Forta Contest 3 (6/17/2022)
Forta is thrilled to announce a new Bot Development Contest, this time we dive into attack simulation. Submit your entries for this contest HERE.
Forta Detection bots are pieces of logic (scripts) that look for certain transaction characteristics or state changes (e.g. anomaly detection) on smart contracts across any supported chain. Nodes run detection bots against each block of transactions. When the bots detect a specific condition or event, the network emits an alert which is stored on IPFS. For more information on creating your first detection bot, check out our quickstart guide and video tutorials.
Forta Detection Bot Development contests are mini-hackathons where everyone is welcome to submit a detection bot and compete for prizes. Contest discussion, support, and announcements are available on Forta’s Discord.
- You will find one challenge listed below. The challenge has a specific security concern that a Forta detection bot monitors for. Please submit your completed bots to the contest judges through the Google form linked above and on Forta App.
- Only the first ten (10) QUALIFIED submissions to the challenge that meet the requirements below will be considered.
- After ten qualified submissions are received for the challenge, we will close the form and announce it on the #contests channel at Discord. As long as submissions are open, you are welcome to build and submit detection bots!
- All developers that submit a qualifying detection bot will receive a Forta NFT.
- Cash prizes will be awarded to the winner and runner-up of the challenge:
- 1st place will receive $3,000 USD (paid in FORT) and a unique Forta NFT.
- Runner up will receive $1,000 USD (paid in FORT) and a unique Forta NFT.
- Third place will receive $500 USD (paid in FORT) and a unique Forta NFT.
- To be eligible for a prize, you will be asked to submit a valid email and Discord username through the Google form, along with a link of your bot on Github.
- This contest will run from June 17th through July 8th, after which no further submissions will be considered.
- Winners will be chosen by a panel of detection bot reviewers from Limechain, and will be announced on July 13th.
For any questions, please contact a Forta Moderator on Discord.
- Bot implementation
- Does the code correctly alert according to the challenge description?
- Does the code make appropriate use of Forta SDK and built-in functions?
- Does the code contain comments?
- Is the code well-formatted and easy to read?
- Do all tests run and pass?
- Are there negative test cases? i.e. when alerts should not be created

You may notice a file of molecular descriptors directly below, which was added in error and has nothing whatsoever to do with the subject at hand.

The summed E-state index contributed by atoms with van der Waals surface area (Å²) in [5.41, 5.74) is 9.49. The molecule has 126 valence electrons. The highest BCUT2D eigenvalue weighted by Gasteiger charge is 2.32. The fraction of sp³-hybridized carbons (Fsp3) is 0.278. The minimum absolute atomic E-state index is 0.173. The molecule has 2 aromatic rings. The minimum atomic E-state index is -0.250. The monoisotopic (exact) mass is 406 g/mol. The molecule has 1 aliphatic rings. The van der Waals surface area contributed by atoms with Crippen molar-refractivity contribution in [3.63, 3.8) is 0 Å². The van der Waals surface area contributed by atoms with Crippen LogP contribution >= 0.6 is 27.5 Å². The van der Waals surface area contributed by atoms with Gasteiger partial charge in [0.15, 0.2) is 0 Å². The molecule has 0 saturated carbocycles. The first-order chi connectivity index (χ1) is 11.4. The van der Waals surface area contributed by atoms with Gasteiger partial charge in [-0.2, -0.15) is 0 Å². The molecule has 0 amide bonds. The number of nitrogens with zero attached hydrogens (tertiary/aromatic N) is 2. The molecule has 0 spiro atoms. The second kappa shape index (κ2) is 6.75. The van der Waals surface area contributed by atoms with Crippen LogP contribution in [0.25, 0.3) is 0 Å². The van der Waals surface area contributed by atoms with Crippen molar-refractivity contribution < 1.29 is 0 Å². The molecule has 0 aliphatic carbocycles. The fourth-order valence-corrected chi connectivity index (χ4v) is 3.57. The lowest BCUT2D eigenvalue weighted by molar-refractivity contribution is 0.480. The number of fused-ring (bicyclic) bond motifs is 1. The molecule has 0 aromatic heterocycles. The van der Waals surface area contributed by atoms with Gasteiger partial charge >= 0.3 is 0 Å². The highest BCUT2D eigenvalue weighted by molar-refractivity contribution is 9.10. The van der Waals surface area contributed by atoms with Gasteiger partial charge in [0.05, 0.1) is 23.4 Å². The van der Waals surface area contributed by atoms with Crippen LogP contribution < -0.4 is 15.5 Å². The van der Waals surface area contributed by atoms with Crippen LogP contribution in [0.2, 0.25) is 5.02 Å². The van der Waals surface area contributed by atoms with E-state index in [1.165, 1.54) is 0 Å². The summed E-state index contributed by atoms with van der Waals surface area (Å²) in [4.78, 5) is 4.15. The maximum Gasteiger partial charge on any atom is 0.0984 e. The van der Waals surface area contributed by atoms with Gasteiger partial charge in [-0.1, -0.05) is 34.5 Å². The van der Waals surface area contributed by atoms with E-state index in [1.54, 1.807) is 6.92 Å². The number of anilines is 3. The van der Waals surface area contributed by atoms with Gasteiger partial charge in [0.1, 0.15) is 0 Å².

- Are there positive test cases? i.e. when alerts should be created
- Does the README.md have a concise description of bot functionality?
- Does the README.md contain well-formatted descriptions of each alert?
- (If Applicable) Does the README.md contain real blocks/transactions that will trigger alerts?
- Does the package.json contain an appropriate name and description?
See Forta’s Code Review checklist for a detailed description of how to develop a high quality bot.
Forta detection bots monitor transactions and blocks for suspicious or malicious activity. However, detection bots can do more to identify these behaviors; and more importantly can do so even before any funds are diverted from a protocol.
As outlined in the recent blog post Detecting Exploits Before Funds Are Lost Using Attack Simulation - Saddle Finance Case Study, bots can simulate attacks utilizing a locally forked version of the blockchain using Ganache.
The goal of this bot is to successfully identify the Saddle Finance and similar attacks on block 14684300 with a critical alert utilizing a simulation approach:
- Upon suspicious contract creation, the bot should create a local fork of the blockchain using Ganache (see https://docs.forta.network/en/latest/tx-simulation for details on how to do so)
- Invoke the functions of the created smart contract
- Assess whether state changes (e.g. large balance changes) occur to determine whether exploitation occurred
- Emit a critical alert
Note that invocation of the functions of the created smart contract can easily be simulated - as it was the case for the Saddle Finance attack - if it is parameterless. However, when parameters are involved, it becomes more difficult, and contest participants are encouraged to venture into opcode analysis and fuzzing to handle those cases.
Further, assessing whether state changes are indicative of an exploit need to be broad (e.g. assessing native, ERC-20, ERC-721, and ERC-1155 balances), where these balances are changing (e.g. is the contract creator or contract invoker seeing large balance increases?), and whether the magnitude of the change is actually indicative of an exploit. Given this bot will result in a critical alert, the precision should be high (aka noise level low).